COMMUTERS have seen many defining changes to Brighton Station over the years.
Now it is considered one of the top ten busiest stations in the UK outside London.
It was built by the London & Brighton Railway in 1840, initially connecting Brighton to Shoreham westwards along the coast. Shortly afterwards it was connected to London Bridge and Lewes.
After years of new lines being added to Brighton Station, the creation of a new stairway gave commuters access to Trafalgar Street in 1924.
In 1979, a new travel centre was built that positively changed the nature of how Brighton’s tourists accessed information about the city when arriving at the station.
Can you remember the 1979 works or how the new travel centre impacted on the station and commuters?
Was the station busier with the new travel centre?
Shortly after this, in 1980, a new ticket office was built to deal with the increasing demands of customers.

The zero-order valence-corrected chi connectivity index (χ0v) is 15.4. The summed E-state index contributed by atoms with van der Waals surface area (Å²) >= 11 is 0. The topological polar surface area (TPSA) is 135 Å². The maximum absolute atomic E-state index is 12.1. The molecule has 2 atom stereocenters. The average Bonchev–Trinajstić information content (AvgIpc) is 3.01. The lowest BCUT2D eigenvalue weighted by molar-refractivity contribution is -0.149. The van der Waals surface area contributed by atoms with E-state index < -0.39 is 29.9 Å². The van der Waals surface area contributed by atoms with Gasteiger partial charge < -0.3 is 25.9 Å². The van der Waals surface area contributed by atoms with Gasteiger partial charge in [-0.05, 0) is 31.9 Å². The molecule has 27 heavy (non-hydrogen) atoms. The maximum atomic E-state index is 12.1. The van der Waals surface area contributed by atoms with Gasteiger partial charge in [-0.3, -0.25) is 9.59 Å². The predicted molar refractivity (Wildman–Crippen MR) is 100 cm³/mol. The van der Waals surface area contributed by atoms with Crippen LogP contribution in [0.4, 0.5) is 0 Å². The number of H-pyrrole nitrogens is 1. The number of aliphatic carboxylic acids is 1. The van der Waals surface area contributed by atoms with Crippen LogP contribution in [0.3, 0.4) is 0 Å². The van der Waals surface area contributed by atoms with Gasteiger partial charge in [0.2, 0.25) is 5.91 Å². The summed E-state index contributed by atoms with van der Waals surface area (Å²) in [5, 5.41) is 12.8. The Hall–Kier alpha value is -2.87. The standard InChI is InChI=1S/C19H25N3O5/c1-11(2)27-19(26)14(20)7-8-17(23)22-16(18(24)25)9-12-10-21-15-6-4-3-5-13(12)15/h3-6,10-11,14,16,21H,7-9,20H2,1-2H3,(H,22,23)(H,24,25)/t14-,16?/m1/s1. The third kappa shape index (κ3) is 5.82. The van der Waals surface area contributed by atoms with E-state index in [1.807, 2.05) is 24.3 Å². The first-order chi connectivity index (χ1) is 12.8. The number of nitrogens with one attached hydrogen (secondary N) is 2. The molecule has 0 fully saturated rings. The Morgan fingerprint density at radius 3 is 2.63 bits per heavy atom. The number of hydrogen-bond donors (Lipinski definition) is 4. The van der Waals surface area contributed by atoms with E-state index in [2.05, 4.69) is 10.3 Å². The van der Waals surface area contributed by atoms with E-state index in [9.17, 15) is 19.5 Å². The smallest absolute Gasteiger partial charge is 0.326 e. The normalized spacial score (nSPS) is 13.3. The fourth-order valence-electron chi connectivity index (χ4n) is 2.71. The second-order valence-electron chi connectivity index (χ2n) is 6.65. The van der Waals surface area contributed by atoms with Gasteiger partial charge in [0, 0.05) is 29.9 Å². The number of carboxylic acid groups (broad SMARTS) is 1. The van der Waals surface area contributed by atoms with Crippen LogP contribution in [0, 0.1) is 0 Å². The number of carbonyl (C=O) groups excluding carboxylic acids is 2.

The station currently has a large double-spanned curved glass and iron roof covering the platforms, which was substantially renovated in 1999 and 2000.
Building work on the station’s travel centre and other centre station frontage, as well as a large amount of internal reorganisation, gave the building a new lease of life in 2013.
How do you think the station and the surrounding railway lines have been maintained over the years?
Do you think the station deserves more investment?
Brighton Station was made a Grade II* listed building on April 30, 1973.
As of February 2001, it was one of 70 Grade II* listed buildings and structures, and 1,218 listed buildings of all grades, to be found in Brighton and Hove.